I did three 45 minute sessions in the morning, then would eat, go to the gym and come back to two other 45 minutes in the afternoon. Whatever happens in that 45 minute, whether you are stuck and write two sentences of are motivated and could keep going, you stop when the timer rings. Stopping when you're in the flow of things will keep you motivated to come back. Just remember to make a quick note of where you wanted to go next (I leave myself notes such as: Next up: how the debate about agency/structure is relevant in the field of ethnicity).

I did my comprehensives and wrote my PhD dissertation using this type of schedule. It does work to keep you stimulated, and ensures you get both "focused thinking" time and lateral thinking time (when you're cooking or working out). Plus, as others have said, it ensure you don't get stuck in intellectual fatigue or what Robert Boice calls "diminishing returns". (Boice studied the habits of successful faculty. His studies have shown that faculty who break up their activities in smaller chunks actually produce more than the ones who sit at the same spot for hours on end).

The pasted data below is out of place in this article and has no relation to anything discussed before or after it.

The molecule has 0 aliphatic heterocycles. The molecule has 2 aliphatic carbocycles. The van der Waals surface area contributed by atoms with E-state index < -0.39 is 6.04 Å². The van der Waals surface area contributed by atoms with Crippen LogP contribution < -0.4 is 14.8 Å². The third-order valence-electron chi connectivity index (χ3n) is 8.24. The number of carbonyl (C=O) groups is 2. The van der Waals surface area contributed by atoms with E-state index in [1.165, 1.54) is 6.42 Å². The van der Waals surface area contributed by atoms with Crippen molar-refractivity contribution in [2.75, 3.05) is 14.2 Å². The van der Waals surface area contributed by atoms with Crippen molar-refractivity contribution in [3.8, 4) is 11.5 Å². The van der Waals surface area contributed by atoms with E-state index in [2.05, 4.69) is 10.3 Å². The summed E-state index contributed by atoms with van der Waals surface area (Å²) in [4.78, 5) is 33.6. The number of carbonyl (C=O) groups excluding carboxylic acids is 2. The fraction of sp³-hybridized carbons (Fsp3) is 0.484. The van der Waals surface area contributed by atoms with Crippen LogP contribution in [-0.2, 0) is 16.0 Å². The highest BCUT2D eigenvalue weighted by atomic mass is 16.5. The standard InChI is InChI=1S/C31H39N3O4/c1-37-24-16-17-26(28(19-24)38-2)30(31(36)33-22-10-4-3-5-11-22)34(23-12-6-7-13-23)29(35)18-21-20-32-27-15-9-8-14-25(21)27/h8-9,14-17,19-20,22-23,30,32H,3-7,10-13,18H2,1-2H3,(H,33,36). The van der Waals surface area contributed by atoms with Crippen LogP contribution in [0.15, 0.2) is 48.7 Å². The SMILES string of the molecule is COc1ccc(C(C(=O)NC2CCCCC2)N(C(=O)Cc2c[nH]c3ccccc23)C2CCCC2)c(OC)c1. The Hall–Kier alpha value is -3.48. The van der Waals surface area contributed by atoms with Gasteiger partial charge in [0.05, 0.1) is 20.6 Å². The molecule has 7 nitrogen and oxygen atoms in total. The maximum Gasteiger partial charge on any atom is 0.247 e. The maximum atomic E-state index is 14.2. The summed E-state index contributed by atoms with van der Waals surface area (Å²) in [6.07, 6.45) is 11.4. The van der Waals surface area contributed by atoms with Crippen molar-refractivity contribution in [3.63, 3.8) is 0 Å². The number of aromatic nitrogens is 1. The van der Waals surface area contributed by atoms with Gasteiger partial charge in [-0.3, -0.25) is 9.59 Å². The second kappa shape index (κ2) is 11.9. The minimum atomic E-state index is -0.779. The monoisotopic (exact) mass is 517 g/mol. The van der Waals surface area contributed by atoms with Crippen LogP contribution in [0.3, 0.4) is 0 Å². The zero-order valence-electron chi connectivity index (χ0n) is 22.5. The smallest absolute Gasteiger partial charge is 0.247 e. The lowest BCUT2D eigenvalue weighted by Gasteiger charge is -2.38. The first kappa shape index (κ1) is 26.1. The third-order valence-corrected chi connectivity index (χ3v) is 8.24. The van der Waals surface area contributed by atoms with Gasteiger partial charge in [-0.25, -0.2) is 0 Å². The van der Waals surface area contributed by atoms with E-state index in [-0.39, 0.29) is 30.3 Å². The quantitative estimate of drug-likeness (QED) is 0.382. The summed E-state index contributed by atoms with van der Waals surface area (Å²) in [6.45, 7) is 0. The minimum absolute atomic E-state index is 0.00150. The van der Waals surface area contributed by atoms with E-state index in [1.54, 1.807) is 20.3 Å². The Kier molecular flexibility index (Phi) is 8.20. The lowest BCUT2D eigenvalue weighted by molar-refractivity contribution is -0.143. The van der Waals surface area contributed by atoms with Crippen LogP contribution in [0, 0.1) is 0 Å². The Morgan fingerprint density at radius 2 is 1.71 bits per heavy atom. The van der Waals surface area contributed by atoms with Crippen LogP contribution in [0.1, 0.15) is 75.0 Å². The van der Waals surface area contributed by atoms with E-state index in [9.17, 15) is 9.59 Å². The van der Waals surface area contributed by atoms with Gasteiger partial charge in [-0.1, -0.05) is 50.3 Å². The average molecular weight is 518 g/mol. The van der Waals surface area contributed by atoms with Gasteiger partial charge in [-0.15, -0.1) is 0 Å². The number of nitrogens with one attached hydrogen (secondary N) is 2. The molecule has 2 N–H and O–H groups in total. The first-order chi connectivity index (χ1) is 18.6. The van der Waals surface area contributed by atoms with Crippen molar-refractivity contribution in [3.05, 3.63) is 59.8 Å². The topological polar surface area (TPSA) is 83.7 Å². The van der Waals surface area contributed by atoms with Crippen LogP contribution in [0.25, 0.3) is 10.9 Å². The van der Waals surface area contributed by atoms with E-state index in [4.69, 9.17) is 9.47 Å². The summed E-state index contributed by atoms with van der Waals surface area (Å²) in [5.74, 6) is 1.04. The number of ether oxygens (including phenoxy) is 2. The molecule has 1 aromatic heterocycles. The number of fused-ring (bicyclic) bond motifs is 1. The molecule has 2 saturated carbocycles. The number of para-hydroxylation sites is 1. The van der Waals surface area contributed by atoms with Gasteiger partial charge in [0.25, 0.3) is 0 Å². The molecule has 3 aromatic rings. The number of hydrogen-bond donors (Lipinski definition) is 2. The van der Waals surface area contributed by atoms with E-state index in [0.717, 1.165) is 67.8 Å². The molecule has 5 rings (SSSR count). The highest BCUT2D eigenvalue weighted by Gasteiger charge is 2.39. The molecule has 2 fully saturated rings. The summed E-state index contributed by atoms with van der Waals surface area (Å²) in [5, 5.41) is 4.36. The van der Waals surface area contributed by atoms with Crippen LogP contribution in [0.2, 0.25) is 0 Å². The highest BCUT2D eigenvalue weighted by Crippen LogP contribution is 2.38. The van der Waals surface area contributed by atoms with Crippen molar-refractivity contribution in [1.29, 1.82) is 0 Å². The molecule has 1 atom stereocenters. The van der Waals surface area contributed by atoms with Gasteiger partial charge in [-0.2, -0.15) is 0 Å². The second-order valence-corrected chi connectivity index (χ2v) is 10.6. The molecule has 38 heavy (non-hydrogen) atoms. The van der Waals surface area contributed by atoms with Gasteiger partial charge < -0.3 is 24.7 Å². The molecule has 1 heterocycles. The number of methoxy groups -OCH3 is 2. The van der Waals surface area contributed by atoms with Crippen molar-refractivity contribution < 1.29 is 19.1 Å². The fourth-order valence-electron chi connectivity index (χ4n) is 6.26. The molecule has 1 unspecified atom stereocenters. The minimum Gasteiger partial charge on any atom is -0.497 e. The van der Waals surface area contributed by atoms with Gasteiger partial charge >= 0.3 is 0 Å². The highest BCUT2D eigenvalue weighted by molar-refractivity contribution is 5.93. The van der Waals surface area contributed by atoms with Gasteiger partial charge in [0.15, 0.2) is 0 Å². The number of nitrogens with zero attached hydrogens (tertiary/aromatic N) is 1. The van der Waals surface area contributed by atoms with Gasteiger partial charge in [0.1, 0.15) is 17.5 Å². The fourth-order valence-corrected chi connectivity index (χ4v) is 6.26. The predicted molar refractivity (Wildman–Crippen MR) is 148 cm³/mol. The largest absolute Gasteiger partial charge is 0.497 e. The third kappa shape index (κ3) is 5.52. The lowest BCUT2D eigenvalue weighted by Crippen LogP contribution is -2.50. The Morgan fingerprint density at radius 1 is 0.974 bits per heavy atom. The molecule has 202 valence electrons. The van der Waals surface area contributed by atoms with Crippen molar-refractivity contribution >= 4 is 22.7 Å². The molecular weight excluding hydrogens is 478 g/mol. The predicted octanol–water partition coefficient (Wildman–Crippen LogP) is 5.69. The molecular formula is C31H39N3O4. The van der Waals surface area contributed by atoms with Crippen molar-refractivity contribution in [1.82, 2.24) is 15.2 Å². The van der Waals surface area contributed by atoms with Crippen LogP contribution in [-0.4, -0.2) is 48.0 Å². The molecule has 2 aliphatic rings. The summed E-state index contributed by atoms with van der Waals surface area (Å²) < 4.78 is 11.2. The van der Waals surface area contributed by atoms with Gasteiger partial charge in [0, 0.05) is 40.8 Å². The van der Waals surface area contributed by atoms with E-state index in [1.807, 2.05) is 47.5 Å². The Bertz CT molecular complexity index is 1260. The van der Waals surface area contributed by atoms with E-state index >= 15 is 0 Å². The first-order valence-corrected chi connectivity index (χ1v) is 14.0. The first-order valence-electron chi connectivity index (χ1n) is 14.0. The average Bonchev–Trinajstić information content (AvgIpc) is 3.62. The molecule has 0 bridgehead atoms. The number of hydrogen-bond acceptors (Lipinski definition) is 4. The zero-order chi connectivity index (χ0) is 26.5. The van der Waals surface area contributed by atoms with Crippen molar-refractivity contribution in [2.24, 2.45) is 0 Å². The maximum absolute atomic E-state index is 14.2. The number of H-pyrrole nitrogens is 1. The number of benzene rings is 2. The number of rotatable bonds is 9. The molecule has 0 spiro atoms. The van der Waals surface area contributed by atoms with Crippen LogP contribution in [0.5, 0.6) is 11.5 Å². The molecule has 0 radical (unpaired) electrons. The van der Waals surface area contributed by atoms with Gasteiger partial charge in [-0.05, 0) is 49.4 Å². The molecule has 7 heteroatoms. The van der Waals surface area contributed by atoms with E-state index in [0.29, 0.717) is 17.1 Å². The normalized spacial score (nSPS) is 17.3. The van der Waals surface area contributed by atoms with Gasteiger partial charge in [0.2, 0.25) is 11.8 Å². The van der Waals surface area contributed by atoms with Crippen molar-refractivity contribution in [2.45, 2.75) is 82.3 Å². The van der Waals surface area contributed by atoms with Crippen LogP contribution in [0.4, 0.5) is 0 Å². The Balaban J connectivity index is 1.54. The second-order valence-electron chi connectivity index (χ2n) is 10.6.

Most of all, do what works for you and don't stay stuck on negative thinking. If you're stuck on something, move on to the next bit. And, like someone else said: realize that what you already know is good enough to pass these quals.
posted by Milau at 8:33 AM on July 23, 2012


It was over 20 years ago, but what got the job done for me was cocaine.

Just saying.
posted by spitbull at 2:36 AM on July 26, 2012


« Older How to help my traumatized dog...   |  I'm trying to help my aging fa... Newer »
This thread is closed to new comments.